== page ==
In a fog shrouded neighborhood of Cape Cod homes on the California coast, a development of tightly arranged homes with pitched roofs and white picket fences, Robert Scoble became the poster boy for the banality of viral—chubby and wet and wearing computer-equipped specs. “We were in competition with other journalists for story lines,” he says, when he realized that “nobody had written about waterproofness.” It might have been another failed meme if Scoble had gone with one of his earlier thoughts, like submerging Google Glass in a fish tank.
His wife Maryam snapped the shower shot and posted it to her Facebook page. Scoble reposted and tweeted the image. “The next thing I know, my wife was on the phone saying ‘you’re on top of Buzzfeed with 11 million views,’ and I’m like, ‘What’s Buzzfeed’?”
Long before becoming a digital age celebrity, Scoble, who was born in New Jersey, grew up in Cupertino and attended Saratoga’s Prospect High School, helped his mom stuff components into Apple II motherboards. That was in the 1970s, before robots and foreign outsourcing. His father was a Lockheed engineer. Teen-aged Scoble worked in camera stores, like the long-gone LZ Premiums on a Saratoga Ave. strip mall, and still keeps two 35mm SLRs on the bookshelf at his home office.
He dabbled in photojournalism at West Valley College’s student newspaper and switched to writing while at San Jose State University. After college, he worked at a niche magazine for computer programmers. It had a circulation of 110,000 and revenues of $10 million. Now he has nearly 4 million Google Plus followers, he says with a laugh, and hardly makes anything off it.
He still reports on technology but is he still a journalist? “I’m a hybrid,” he says without missing a beat, conjuring images of the eye camera-wearing cyborg plugging himself in like a Tesla at a charging station. What he means though, is that during a string of marketing jobs after the trade magazine, including one as a technology evangelist for Microsoft in Seattle, he swung over to what purists consider the dark side of public relations.
Today he serves as the Startup Liaison Officer for the web hosting company Rackspace, promoting the brand as open (“I only have one number, and I pick it up.”), transparent, community engaged—and cool. He does that by seeking out the bleeding edge technology, not by trying to be hip. He wears white gym socks and drives a minivan. “I’m a dork,” he confirms.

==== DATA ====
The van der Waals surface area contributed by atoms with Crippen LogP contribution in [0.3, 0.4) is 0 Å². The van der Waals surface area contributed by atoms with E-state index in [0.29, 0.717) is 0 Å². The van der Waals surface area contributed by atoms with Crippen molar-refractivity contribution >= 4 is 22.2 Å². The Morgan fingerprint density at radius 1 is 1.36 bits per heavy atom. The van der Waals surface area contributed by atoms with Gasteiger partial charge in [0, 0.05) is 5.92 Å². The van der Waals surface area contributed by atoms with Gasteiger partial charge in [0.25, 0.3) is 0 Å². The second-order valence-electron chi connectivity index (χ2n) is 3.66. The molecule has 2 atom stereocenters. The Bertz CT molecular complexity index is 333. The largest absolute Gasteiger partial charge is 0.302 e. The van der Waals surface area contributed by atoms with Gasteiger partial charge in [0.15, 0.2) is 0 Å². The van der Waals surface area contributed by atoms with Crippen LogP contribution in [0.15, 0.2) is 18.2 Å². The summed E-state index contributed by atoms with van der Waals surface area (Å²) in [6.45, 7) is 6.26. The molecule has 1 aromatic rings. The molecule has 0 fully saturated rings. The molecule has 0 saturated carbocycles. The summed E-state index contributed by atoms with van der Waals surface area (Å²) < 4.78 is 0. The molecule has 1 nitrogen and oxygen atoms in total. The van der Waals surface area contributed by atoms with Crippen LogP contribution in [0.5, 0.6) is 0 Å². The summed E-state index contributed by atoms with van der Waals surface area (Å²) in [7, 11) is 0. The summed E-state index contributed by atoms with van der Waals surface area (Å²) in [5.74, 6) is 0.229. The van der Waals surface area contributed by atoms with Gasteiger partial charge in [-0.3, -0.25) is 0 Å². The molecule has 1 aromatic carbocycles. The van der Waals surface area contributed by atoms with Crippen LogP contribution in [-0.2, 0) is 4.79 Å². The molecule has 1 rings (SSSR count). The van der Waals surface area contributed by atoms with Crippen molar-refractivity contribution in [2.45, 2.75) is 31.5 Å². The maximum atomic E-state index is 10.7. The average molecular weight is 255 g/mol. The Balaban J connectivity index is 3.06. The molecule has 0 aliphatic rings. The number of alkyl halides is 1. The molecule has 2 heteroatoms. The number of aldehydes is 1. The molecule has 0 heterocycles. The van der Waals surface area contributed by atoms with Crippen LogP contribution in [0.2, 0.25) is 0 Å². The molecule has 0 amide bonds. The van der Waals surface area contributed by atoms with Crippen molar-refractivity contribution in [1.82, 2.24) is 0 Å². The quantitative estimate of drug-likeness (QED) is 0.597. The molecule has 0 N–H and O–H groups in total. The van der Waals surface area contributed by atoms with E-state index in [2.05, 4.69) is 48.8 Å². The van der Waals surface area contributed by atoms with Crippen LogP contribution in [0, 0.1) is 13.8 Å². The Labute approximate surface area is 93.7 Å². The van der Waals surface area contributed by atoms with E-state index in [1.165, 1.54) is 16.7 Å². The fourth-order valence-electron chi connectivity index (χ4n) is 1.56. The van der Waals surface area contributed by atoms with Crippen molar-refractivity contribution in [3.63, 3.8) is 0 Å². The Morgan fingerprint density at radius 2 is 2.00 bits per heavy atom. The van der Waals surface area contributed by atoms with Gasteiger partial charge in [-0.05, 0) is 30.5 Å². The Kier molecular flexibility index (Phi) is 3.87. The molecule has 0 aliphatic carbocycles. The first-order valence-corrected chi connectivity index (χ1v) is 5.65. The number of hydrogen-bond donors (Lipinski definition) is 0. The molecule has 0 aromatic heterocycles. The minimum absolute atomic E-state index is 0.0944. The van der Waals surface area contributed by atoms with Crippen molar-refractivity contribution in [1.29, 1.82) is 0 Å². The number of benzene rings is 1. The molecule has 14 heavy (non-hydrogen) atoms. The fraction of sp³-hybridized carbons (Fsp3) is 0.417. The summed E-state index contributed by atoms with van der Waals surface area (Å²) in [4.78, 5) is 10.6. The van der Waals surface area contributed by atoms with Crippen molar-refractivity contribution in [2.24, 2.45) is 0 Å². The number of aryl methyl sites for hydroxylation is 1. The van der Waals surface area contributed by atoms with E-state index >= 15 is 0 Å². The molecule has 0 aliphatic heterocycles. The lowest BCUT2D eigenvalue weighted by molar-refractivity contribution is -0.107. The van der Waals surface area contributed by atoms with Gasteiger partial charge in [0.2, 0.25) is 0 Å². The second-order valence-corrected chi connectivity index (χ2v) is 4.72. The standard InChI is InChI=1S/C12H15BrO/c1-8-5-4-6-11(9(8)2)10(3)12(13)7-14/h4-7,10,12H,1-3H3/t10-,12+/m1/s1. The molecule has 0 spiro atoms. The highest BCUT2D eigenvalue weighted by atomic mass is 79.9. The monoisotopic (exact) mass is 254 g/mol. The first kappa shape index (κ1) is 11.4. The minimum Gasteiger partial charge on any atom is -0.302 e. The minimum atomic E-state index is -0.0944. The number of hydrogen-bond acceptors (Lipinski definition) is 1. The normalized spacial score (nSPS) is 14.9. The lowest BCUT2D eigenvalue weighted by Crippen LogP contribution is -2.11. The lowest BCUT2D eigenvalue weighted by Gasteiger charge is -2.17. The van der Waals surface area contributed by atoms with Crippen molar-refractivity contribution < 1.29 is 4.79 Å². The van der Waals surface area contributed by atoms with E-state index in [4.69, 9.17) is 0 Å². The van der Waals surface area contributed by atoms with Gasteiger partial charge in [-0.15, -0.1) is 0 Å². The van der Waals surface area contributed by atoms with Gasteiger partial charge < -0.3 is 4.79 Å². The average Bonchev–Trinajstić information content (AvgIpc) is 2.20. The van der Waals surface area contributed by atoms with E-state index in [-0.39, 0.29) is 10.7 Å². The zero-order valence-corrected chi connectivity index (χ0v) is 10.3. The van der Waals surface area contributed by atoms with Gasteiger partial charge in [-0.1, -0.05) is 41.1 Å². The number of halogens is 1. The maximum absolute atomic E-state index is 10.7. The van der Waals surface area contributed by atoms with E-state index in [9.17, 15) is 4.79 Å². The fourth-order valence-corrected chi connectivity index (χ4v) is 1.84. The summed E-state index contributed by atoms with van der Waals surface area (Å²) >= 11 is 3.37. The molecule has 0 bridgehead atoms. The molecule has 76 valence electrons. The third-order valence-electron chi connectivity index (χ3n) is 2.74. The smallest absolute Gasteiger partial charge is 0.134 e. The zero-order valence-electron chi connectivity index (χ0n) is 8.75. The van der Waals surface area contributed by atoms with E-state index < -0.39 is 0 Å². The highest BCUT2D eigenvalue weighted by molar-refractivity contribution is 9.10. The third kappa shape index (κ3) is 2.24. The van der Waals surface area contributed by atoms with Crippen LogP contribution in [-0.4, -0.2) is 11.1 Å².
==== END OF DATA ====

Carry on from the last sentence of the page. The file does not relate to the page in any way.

“I always try to have a first-row seat on technology—and have something to say about what it means,” Scoble says.
“I’m one of the last independent tech brands. Most of the other independents have turned into corporate brands, like TechCrunch or ReadWrite or GigaOm. Om Malik started a blog and turned that into a company. I never have turned into a company. It’s just me and my blog and my Twitter feed and my Facebook and my LinkedIn and Google Plus and Flipboard.”
Modern digital journalism can be a paradox. While he acknowledges the phenomenon of endlessly reposted factual mistakes, Scoble sees the benefits of crowdsourced journalism that leverages the collective brain. “I came along in the blogging world, and very quickly I realized the audience was smarter than I was. The audience helped me write my stories. Take the plane crash on Saturday here at SFO. In my comment stream was a guy who was on the plane and a guy who shot the plane that crashed in the Hudson and some pilots who have jet experience. By commenting they’re adding on to the story. They’re either correcting stuff that you got wrong or adding on to the understanding or sharing facts.